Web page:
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'No recollection' of motorway crash


Ian Walters says he has no recollection of the time leading up to the motorway crash

Ian Walters says he has no recollection of the time leading up to the motorway crash

Ian Walters says he has no recollection of the time leading up to the motorway crash

A driving test examiner accused of murdering his wife by steering off a motorway has claimed to have no memory of the two hours and 40 minutes leading up to the crash.

Ian Walters told jurors he could not think of any "reasonable reason" why his Mitsubishi pick-up truck had ploughed into a line of trees beside the M1 at up to 84mph.

The 51-year-old former bank worker also told Leicester Crown Court that he was devastated when he woke up in hospital and was informed of his wife Tracy's death.

Prosecutors allege that Walters deliberately crashed off the M1 near Markfield, Leicestershire, after his wife demanded a divorce following a string of arguments.

A four-week trial has heard that the couple were returning early from a "make-of-break" week away in Reeth, North Yorkshire, when the pick-up veered off the M1 at about 12.40pm on March 21 last year.

During a second day of evidence, Walters told jurors that his last recollection prior to the crash was seeing a sign for the A1 in Richmond, North Yorkshire, shortly after he visited a petrol station at about 10am.

Answering questions from defence QC Christopher Millington, the former driving instructor, of Tregantle Walk, Swindon, said his next memory was waking up in hospital wearing a surgical halo several days later.

Invited by Mr Millington to comment on CCTV evidence showing the Mitsubishi moments before it crossed the hard shoulder, Walters told the court: "Up until the point where we started to go to the left, everything seems to be perfectly normal.

"I can't explain how it happened. I have no memory of it and I can't come up with any explanation for it.

"I can't think of a reasonable reason why."

Walters, who was badly injured in the crash, insisted that he had no desire or intention to kill himself or his wife.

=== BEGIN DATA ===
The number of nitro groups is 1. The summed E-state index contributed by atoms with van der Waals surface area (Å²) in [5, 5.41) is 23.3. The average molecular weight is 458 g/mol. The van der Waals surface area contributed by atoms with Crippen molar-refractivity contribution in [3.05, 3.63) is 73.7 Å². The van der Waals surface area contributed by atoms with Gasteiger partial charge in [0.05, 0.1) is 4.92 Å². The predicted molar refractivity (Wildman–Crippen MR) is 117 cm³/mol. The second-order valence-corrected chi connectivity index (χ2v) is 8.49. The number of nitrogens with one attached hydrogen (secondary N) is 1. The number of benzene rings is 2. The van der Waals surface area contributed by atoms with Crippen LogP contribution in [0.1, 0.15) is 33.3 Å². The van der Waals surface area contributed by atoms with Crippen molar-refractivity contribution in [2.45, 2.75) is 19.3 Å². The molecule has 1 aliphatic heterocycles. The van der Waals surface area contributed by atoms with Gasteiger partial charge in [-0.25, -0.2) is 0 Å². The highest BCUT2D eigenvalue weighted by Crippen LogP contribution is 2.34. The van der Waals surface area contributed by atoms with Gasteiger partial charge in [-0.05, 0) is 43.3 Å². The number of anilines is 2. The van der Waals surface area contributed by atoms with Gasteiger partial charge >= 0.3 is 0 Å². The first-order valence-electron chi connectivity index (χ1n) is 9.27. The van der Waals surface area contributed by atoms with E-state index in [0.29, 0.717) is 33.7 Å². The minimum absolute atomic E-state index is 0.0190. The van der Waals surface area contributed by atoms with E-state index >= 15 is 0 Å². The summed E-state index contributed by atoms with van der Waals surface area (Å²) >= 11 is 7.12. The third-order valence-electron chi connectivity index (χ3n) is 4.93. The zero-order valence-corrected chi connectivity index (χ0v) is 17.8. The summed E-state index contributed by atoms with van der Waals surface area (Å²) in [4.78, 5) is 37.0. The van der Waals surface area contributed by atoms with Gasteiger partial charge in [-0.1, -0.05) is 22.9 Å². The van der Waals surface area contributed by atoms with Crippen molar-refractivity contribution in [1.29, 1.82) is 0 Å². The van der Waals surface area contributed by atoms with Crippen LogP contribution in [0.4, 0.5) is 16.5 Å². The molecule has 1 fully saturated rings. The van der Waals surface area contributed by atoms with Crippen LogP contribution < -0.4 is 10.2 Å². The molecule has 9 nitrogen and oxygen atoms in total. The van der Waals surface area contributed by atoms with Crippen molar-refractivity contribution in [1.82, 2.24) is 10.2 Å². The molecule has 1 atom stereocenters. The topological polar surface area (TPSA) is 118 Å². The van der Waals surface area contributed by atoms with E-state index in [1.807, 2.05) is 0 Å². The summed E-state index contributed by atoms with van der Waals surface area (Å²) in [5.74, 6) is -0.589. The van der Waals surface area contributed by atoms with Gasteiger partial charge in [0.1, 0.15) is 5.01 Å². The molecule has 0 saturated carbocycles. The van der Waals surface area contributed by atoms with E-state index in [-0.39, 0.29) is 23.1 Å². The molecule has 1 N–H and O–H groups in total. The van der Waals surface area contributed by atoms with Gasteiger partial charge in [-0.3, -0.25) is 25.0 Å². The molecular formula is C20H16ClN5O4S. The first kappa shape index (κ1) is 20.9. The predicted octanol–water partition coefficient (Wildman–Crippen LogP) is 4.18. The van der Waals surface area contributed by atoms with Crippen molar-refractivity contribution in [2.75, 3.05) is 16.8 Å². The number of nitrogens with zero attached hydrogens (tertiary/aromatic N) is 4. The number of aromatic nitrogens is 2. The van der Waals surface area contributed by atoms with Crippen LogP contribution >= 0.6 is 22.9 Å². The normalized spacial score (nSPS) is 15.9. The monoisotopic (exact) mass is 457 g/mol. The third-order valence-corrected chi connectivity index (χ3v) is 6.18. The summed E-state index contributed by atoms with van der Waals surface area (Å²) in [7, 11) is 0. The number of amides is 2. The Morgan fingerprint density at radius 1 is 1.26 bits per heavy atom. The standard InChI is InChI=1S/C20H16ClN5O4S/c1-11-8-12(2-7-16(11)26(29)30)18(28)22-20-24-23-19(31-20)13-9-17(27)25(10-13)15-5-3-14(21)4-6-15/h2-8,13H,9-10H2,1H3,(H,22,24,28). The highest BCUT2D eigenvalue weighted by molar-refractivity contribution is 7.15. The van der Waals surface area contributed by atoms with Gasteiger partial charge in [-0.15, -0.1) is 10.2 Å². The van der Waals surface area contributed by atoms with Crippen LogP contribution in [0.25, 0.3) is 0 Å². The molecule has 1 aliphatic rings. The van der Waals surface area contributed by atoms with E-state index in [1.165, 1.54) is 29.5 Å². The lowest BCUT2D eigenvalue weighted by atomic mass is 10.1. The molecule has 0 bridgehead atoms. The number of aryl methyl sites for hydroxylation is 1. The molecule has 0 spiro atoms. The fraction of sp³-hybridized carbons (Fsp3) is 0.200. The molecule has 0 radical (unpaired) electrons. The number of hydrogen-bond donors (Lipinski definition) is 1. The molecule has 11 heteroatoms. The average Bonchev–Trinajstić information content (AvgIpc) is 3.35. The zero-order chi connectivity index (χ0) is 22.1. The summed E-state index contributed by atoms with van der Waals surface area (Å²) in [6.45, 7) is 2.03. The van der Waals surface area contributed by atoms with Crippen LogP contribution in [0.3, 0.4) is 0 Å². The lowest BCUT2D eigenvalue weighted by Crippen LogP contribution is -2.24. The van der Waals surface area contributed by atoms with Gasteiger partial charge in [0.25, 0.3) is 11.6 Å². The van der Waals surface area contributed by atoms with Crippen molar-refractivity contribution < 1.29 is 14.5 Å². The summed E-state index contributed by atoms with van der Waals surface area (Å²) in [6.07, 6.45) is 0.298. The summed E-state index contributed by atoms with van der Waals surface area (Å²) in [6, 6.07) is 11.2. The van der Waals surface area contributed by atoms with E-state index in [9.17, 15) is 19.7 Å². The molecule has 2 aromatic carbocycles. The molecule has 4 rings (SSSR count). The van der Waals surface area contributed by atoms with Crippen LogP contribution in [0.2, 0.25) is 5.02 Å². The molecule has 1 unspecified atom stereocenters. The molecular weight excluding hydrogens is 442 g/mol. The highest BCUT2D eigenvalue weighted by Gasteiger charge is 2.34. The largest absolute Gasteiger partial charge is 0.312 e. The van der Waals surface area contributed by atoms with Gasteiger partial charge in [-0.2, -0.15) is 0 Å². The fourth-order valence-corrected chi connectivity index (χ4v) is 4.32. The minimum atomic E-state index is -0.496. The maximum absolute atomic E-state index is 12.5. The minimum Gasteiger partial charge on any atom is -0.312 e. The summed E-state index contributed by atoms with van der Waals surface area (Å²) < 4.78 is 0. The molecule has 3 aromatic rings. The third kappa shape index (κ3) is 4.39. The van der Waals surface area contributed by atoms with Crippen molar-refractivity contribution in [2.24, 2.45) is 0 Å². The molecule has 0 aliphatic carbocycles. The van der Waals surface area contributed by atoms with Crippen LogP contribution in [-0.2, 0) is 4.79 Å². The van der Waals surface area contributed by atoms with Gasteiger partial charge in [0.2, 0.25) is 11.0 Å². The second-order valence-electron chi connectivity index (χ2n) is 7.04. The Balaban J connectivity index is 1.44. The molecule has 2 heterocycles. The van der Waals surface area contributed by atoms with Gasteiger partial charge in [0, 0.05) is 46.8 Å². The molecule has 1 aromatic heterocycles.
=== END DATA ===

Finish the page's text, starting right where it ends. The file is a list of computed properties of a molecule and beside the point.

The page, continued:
Asked to describe what was in his mind in terms of the future on the day of the crash, Walters told the court: "We were going home to a nice long-weekend - a good bright future together."

Jurors have heard that Mrs Walters had referred to her marriage as a farce in a text message and complained that her husband made unreasonable sexual demands.

Walters told the court yesterday that he had a higher sex drive than his wife, causing rows which saw their "exciting and very adventurous" sex life decline over time.

During cross-examination by prosecutor Charles Miskin QC, Walters denied that he had adopted a "default position" of claiming not to remember the crash , having earlier told police he could not recall details of a domestic incident.

Rejecting allegations from Mr Miskin that the relationship had become "toxic" and was plainly very difficult, Walters added: "Generally it was a happy relationship punctuated with too many incidents of there being problems.

"We were both quite positive about our future."

Walters told the court yesterday that he regarded his 48-year-old wife, who he married in Cyprus in 2012, as his "world" after the break-up of his previous marriage.

He went on to assert that he had twice fallen asleep at the wheel before leaving his job as a senior credit compliance manager with Barclays in 2003.

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